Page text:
Ute Lemper, who has devoted much of her recording career to resurrecting German interwar songs, particularly those of Kurt Weill, and who included such Weill successors as Nick Cave and Elvis Costello on her last album, The Punishing Kiss, here adds her own name to the songwriting credits while continuing to find ways to explore her favorite music. This is a collection of bleak songs, influenced, one can't help thinking, by the September 11, 2001, terrorist attacks this immigrant New Yorker mentions in her liner notes. (The album's photographs, meanwhile, are dominated by images of the Brooklyn Bridge, including one shot in which the World Trade Center is visible.) The tempos are slow, the arrangements lushly string-filled, and Lemper, a vocal chameleon, sings in a breathy, breaking voice, beginning with Weill's "September Song." Her own contributions, which can be termed "art songs" in the sense that they dispense with such conventions as choruses or easily hummed melodies, are full of images of despair expressed in a charmingly broken English. No matter how far afield she goes, Lemper is never much removed from Weimar Germany, as "Lena," a song about a haunted Holocaust descendent living in Mexico, shows. Her most conventional original song is the title track, a lovelorn lament. The songs of Jacques Brel and Astor Piazzolla are brought in to expand on the sense of anguish and depression, and at the end Lemper returns to an old favorite, Bertolt Brecht, for "Ballad of Marie Sanders, the Jew's Whore," in which a German woman is excoriated for associating with a Jew. Lemper then closes with her own reflection on Brecht, a comment equally applicable to the troubled world situation of 2002. But One Day... is an artist's telling reflection on her own heritage and her view of the post-9/11 climate.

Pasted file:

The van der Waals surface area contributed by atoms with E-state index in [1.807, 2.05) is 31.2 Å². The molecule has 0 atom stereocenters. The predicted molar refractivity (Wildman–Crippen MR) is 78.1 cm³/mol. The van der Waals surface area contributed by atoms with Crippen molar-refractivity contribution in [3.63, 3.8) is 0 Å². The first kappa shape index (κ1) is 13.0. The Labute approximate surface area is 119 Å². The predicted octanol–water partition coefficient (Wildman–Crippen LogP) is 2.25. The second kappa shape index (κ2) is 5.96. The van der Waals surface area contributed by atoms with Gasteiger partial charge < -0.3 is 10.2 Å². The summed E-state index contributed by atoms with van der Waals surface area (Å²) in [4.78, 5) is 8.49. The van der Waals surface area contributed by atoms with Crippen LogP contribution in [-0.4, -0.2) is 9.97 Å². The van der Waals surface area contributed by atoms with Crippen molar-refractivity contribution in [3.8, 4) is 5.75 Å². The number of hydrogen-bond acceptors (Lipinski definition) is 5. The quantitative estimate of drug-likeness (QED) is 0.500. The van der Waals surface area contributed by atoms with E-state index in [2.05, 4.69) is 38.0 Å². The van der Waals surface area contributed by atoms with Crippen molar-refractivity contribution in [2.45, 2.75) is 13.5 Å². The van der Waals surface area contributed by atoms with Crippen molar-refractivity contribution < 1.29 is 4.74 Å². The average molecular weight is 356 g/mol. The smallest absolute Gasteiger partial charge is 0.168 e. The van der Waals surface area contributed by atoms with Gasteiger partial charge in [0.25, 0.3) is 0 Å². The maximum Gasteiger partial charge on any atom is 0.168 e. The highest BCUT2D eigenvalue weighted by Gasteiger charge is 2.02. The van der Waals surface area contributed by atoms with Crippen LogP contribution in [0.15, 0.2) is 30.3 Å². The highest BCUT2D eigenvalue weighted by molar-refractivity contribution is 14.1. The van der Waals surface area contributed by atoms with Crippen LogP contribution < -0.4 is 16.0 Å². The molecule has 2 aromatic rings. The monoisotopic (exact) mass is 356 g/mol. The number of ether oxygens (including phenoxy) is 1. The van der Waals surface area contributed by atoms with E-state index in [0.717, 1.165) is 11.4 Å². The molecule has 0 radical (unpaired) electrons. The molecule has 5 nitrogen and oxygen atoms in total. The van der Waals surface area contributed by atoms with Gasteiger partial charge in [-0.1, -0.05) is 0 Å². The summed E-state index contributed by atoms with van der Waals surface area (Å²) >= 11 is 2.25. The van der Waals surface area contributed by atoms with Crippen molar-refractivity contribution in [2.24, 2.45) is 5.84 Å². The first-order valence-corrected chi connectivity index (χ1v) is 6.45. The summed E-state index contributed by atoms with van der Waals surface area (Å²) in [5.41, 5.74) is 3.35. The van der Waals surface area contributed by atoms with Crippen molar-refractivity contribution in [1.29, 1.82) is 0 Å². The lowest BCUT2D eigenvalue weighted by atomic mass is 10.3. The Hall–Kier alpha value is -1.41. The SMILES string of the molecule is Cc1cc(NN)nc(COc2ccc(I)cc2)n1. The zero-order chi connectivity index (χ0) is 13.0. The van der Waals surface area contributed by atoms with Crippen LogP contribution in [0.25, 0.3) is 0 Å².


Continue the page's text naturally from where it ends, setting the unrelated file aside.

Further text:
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AllMusic Review by William Ruhlmann